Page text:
For the National Geographic enthusiast, it’s a dream vacation.
Alistair was excited about the trip to Worcester, he said, because he got “to take a day off of school, and even better, it doesn’t count [as an absence] because I’m doing something,” he said.
In advance of heading to the state finals, Alistair said he didn’t plan on studying or reading back-issues of National Geographic.
Then again, he didn’t study or prepare for either of the two school bees he went through.
“I don’t think I’ll do anything because I didn’t do anything [at the school level],” he said. “If I goof up this round by studying, then I’d ruin whatever has gotten me this far.”
When asked if he’d at least brush up by reading material on Wikipedia, he frantically shook his head.
“I don’t trust Wikipedia that much because anyone can put something on it,” he scornfully said.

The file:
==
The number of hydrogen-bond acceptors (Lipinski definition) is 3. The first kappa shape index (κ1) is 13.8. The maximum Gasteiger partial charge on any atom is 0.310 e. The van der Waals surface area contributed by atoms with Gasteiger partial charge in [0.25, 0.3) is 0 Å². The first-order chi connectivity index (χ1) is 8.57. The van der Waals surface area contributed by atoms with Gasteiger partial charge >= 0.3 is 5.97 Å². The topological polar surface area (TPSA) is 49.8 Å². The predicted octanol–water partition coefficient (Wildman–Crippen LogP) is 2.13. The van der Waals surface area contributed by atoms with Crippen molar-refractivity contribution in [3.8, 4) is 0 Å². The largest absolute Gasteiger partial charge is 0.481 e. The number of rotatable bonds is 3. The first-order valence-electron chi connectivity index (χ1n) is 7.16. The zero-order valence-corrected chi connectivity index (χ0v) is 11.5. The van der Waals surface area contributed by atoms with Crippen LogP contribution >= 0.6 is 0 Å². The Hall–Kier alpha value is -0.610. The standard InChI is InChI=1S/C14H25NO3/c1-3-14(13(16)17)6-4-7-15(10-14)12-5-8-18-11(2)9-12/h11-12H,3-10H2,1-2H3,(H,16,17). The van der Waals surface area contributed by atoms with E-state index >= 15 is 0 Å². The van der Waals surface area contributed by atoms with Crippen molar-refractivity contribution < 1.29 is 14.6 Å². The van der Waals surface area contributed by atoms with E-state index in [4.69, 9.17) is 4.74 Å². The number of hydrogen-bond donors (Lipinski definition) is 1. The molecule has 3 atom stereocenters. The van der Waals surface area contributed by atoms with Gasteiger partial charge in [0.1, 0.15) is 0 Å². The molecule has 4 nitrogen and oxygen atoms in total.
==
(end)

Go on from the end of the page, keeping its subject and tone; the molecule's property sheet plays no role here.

Unfortunately, Alistair won’t be going to the nation’s capitol. He was among the majority of state finalists — around 90 of the top 100 scorers from the Berks to the North Shore — who were knocked out in the first round of the bee in Worcester, his mother said.
The questions students faced were above and beyond what Alistair faced at High Plain Elementary, covering topics that Angela said were “really testing the kids.”
“He did well, but not good enough,” she said, with a chuckle. “He was part of the majority.”